Southeast Missouri State University student publication

The show must go on: SEMO dancers battle adversity

Monday, March 1, 2021

River Campus students continue to fight adversity through the deletion of the Bachelor of Fine Arts Dance option and the limitations the pandemic places on performances.

Students are campaigning against Southeast’s decision to remove the BFA Dance major. Students such as sophomore BFA dance major Ravyn Schriewer set up a meeting with Provost Mike Godard hoping for answers as to why the BFA Dance major is being removed.

The Provost explained the minimum number of students graduating from the major hasn’t been met within a set five years, which led to the decision for the BFA Dance major to be deleted from Southeast’s list of programs.

The BA Dance is still being offered at Southeast.

“[The Provost] promised us if you’re a BFA Dance major right now, you can still graduate within the amount of time that you’re scheduled to,” Schriewer said. “We’ll still get the degree, even if it’s being deleted.”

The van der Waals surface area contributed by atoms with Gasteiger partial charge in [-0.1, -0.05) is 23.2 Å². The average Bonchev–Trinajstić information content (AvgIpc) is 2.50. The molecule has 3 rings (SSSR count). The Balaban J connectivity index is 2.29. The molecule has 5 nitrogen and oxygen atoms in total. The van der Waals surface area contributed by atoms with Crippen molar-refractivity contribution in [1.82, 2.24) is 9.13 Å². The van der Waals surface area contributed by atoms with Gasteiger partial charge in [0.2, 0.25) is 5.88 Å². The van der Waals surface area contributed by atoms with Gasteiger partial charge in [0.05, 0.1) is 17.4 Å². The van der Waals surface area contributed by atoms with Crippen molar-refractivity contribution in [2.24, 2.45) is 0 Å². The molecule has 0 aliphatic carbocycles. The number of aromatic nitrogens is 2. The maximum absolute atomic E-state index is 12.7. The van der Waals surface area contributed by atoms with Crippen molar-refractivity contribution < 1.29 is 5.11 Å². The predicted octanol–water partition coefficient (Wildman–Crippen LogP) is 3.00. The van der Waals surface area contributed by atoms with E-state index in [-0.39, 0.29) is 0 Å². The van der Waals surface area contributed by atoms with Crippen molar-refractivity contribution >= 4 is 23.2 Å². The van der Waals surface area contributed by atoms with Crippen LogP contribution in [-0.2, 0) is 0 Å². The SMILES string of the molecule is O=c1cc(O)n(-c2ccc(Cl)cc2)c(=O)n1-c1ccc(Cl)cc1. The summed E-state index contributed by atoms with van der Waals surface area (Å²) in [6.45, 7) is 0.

The deletion of the BFA Dance major is just one example of a struggle for performance students.

Southeast BFA musical theater senior Jeremiah Brown battled COVID-19 during the Fall 2020 semester and is now trying to rebuild his stamina.

“Before getting COVID, I was running about three miles a day — healthy as an ox — and since COVID, I’ve been knocked out,” Brown said. “My stamina within dance has decreased.”

Dancers are required to follow COVID-19 guidelines including wearing masks and practicing social distancing at all times.

Southeast BFA musical theater senior Hollynn St. Clair said mask suction to the face can make performing difficult and sometimes dangerous.

Professors have begun allowing dancers short, unmasked, socially-distanced breaks outside.

St. Clair said masks are a problem, and the inability to physically touch others makes performing difficult, as well.

“A lot of the corrections we used to get from our teachers would be by touching us — with consent, of course — to help correct our placement or to show us how something should feel,” St. Clair said. “We can’t get that now.”

St. Clair said professors have begun correcting students' posture in practice by using broom sticks to point out places needing to be fixed.

To remain socially distanced, students dance in 10-by-10 foot boxes taped to the floor. This means performances will not include touching, which potentially can take away from a performance’s emotion, St. Clair said.

Through all the changes, students have been successful in continuing to perform.

To learn more about River Campus performances and events, visit